Gut and Liver

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Indications for and Technical Aspects of Colorectal Endoscopic Submucosal Dissection

Yutaka Saito, Yosuke Otake, Taku Sakamoto, Takeshi Nakajima, Masayoshi Yamada, Shin Haruyama, Eriko So, Seiichiro Abe, and Takahisa Matsuda
Endoscopy Division, National Cancer Center Hospital, Tokyo, Japan
This is an Open Access article distributed under the terms of the Creative Commons Attribution Non-Commercial License (http://creativecommons.org/licenses/by-nc/3.0) which permits unrestricted non-commercial use, distribution, and reproduction in any medium, provided the original work is properly cited.
Due to the widespread acceptance of gastric and esophageal
endoscopic submucosal dissections (ESDs), the number of medical facilities that perform colorectal ESDs has grown and the effectiveness of colorectal ESD has been increasingly reported in recent years. The clinical indications for colorectal ESD at the National Cancer Center Hospital, Tokyo, Japan include laterally spreading tumor (LST) nongranular type lesions >20 mm and LST granular type lesions >30 mm. In addition, 0-IIc lesions >20 mm, intramucosal tumors with nonlifting signs and large sessile lesions, all of which are difficult to resect en bloc by conventional endoscopic mucosal resection (EMR), represent potential candidates for colorectal ESD. Rectal carcinoid tumors less than 1 cm in diameter can be treated simply, safely, and effectively by endoscopic submucosal resection using a ligation device and are therefore not indications for ESD. The en bloc resection rate was 90%, and the curative resection rate was 87% for 806 ESDs. The median procedure time was 60 minutes, and the mean size for resected specimens was 40 mm (range, 15 to 150 mm). Perforations occurred in 23 (2.8%) cases, and postoperative bleeding occurred in 15 (1.9%) cases, but only two perforation cases required emergency surgery (0.25%). ESD was an effective procedure for treating colorectal tumors that are difficult to resect en bloc by conventional EMR. ESD resulted in a higher en bloc resection rate as well as decreased invasiveness in comparison to surgery. Based on the excellent clinical results of colorectal ESDs in Japan, the Japanese healthcare insurance system has approved colorectal ESD for coverage. (Gut Liver 2013;7:263-269)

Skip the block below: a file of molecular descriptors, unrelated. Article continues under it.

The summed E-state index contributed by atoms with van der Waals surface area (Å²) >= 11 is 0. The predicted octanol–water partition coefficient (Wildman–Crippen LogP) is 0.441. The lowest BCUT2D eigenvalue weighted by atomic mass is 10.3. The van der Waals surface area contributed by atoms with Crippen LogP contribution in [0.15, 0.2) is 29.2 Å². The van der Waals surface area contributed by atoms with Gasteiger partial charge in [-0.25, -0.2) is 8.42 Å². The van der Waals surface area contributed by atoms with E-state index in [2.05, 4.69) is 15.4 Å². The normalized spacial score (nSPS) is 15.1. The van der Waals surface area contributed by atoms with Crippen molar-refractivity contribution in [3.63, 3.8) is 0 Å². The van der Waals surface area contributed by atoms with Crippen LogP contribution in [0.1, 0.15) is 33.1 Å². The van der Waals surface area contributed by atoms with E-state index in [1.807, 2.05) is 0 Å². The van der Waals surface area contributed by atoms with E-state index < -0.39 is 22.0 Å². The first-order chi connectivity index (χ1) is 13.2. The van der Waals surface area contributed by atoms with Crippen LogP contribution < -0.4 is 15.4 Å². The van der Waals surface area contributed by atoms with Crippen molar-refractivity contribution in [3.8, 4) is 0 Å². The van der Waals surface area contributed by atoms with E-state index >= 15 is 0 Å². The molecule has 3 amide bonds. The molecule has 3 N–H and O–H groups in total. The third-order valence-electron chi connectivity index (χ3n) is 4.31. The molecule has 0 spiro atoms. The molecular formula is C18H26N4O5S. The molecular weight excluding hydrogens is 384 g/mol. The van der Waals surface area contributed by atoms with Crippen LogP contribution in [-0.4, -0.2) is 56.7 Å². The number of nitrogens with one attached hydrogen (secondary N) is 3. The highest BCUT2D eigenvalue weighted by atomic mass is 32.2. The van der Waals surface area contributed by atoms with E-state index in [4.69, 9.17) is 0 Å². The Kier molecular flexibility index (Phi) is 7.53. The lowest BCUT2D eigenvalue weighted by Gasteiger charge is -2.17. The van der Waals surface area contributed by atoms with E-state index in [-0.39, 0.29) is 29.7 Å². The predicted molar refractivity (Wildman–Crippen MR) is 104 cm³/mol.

Endoscopic submucosal dissection; Endoscopic mucosal resection; Colorectum; Laterally spreading tumor granular type; Laterally spreading tumor nongranular type
Gut and Liver 2013 May; 7(3): 263-269
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